Elephants are the most majestic of all creatures, to me. Although I don’t remember exactly when, I know my love of them began as a little girl. It’s been almost 35 years since a friend returning from Hawaii brought me a gift, an elephant made of sea shells, reawakening this love, making it a conscious part of my life again.
That one gift started a collection of elephants that lives with me in my house. I’ve lost count, but there are well over 400 by now. They have arrived from all over the world; Italy to Thailand, India to Africa and all points in-between. I believe the elephant is one of my animal totems, a lifelong animal totem in fact. The elephant has great lessons for me to learn, and I have watched them and studied them at length, a student eager to learn from a wise old teacher. I’ve spent hours on end at every zoo I’ve ever visited. From London, England when it still had elephants, to San Diego and Phoenix. These zoos offered me the opportunity to create many lasting memories by quietly observing their elephants.
Elephants have a quiet gentleness, even with their lumbering physiques. They have great wisdom and a graceful beauty which I see even as they slowly maneuver their massive frames across their terrains. Although they appear sad, I feel great happiness in their presence. I understand their love of family and how they protect and nurture their young. Outwardly they may appear heavy, but I always sense they possess an inner lightness of being.
When I heard about the dilemma at the Toronto Zoo, the dilemma surrounding the future of the three remaining elephants, I sat up and took notice. Elephants are native to either India or Africa. There is much debate about the ideal climate and roaming space needed for elephants to thrive. The Toronto Zoo offers neither. Typically elephants require space, much more than the 40 square metre pen, Thika, Toka and Iringa live in in the winter and the outside summer paddock, at the Toronto Zoo.
After reading recent news, that the Elephant Sanctuary in Hohenwald, Tennessee had offered to take them, I was excited and could see a bright future for them, living out their remaining years, roaming free among their own kind.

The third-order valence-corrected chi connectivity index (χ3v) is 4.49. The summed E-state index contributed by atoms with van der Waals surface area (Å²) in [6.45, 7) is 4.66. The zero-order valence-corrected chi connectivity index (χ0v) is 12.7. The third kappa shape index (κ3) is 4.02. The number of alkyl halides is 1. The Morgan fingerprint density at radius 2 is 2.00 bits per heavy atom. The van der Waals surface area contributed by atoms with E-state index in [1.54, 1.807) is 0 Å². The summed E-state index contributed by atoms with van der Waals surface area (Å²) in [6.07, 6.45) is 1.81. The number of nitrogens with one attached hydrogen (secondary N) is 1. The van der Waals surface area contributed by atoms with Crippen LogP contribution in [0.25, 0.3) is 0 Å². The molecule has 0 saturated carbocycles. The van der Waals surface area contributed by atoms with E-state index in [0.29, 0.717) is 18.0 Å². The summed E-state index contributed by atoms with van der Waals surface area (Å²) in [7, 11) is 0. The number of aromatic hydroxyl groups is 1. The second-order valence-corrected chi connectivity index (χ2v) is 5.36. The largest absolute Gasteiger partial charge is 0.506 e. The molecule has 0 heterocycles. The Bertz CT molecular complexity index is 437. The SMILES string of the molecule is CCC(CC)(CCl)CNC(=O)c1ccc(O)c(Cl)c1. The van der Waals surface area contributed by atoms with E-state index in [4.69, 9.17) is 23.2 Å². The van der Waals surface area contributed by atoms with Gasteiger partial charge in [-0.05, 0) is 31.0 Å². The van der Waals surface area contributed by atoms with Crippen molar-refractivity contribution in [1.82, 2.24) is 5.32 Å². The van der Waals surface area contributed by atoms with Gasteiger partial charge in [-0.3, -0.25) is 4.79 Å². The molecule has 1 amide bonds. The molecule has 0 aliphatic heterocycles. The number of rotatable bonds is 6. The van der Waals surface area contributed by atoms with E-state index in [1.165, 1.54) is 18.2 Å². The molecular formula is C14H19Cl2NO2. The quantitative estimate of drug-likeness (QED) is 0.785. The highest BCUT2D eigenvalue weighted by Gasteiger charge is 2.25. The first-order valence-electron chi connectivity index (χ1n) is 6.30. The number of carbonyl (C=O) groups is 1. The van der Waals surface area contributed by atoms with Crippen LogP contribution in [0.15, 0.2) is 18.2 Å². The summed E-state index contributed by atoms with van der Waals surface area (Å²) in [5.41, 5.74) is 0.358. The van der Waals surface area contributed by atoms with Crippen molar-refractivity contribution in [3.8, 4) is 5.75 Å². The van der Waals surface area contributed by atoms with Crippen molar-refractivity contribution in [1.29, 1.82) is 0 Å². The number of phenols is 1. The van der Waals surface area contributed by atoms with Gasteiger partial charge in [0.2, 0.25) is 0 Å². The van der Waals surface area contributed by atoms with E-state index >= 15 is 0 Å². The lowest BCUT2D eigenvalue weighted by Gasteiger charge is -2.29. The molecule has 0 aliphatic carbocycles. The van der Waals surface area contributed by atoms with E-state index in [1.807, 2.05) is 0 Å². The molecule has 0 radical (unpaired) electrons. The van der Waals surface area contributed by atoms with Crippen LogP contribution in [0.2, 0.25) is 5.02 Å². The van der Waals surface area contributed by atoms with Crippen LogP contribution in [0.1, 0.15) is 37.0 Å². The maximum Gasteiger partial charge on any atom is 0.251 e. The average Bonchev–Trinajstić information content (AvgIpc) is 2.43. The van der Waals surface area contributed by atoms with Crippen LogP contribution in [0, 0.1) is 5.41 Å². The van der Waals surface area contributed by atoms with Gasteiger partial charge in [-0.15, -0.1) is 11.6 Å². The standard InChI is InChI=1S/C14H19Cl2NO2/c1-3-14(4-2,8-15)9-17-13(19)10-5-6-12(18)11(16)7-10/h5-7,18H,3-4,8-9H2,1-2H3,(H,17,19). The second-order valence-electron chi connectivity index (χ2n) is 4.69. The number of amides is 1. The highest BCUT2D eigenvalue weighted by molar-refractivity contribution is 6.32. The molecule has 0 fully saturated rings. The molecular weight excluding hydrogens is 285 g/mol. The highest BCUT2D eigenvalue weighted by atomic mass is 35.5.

It was the heart warming story of Tarra and Bella, constant companions at the sanctuary, that first brought my attention to its existence. The amazing part of the friendship is that although Tarra, born in Burma, is an Asian elephant, Bella is a stray dog who wandered onto the sanctuary and started following Tarra around.
They developed an inseparable friendship, a bond that defies our human understanding, perhaps reminds me that sometimes we find members of our soul family in the mostly unlikely of places, even the most unlikely of bodies. They are best friends and love and protect each other. Tarra knows Bella is not an elephant. Bella knows Tarra is not a dog. This doesn’t matter to them. It is pure joy to watch them. A great lesson for us all.
The Elephant Sanctuary has 2,700 acres of land populated with 15 elephants that have been rescued from circuses and zoos, and brought to live out their days in a safe, more natural haven.
The sanctuary has limited opportunities for visiting, but does have live elecams which allow non-invasive visiting via their online site and gives us all the opportunity to watch live streaming of the elephants. Quite an amazing opportunity for us to be given this experience.
Elephants may live to be 70-years-old and can still give birth until the age of 50. Our Toronto elephants are between 30- and 41-years old, just middle age for an elephant. The Toronto Zoo has had four elephants die within the last five years, so the future survival of these three remaining girls, seems very crucial.
The decision to let the elephants go, is primarily a monetary one, the zoo reports. To redesign and upgrade the elephants space would require 16.5 million dollars. Although elephants are a big attraction to zoo lovers, it looks like our girls will be heading to a new home within the next two years. When I heard that the Granby Zoo in Quebec wants to take them, I couldn’t help but wonder how much better this would be for them.
I applauded when I read that TV game show host and animal rights activist Bob Barker had come to Toronto pledging his own money to move Thika, Toka and Iringa to the Tennessee Sanctuary. It will cost between $30,000-$50,000 to move each elephant. He has already spent 1.5 million of his own money to move elephants from northern zoos to places where the ground doesn’t freeze, which is an ongoing concern for the health of the elephant’s feet. Barker offered $100,000 to move the Edmonton Zoo’s only elephant, Lucy, to the sanctuary, but they have declined his offer.
So, for the health and well being of our Toronto elephants, I wish them a move that offers them an opportunity to just be elephants. A home and environment that lets them thrive and cry, play, laugh and roam. An opportunity to express elephant joy, which is frankly what I always feel from them. Yes, joy and wonder every time I see them. I’ll be sad to see our Toronto Zoo shut down it’s elephant exhibit after 37 years, but I’ll be happy once I hear the elephants are safe and comfortable in their new home. I’m still voting for the Elephant Sanctuary in Tennessee. Let the girls be elephants again. Love to hear your feedback!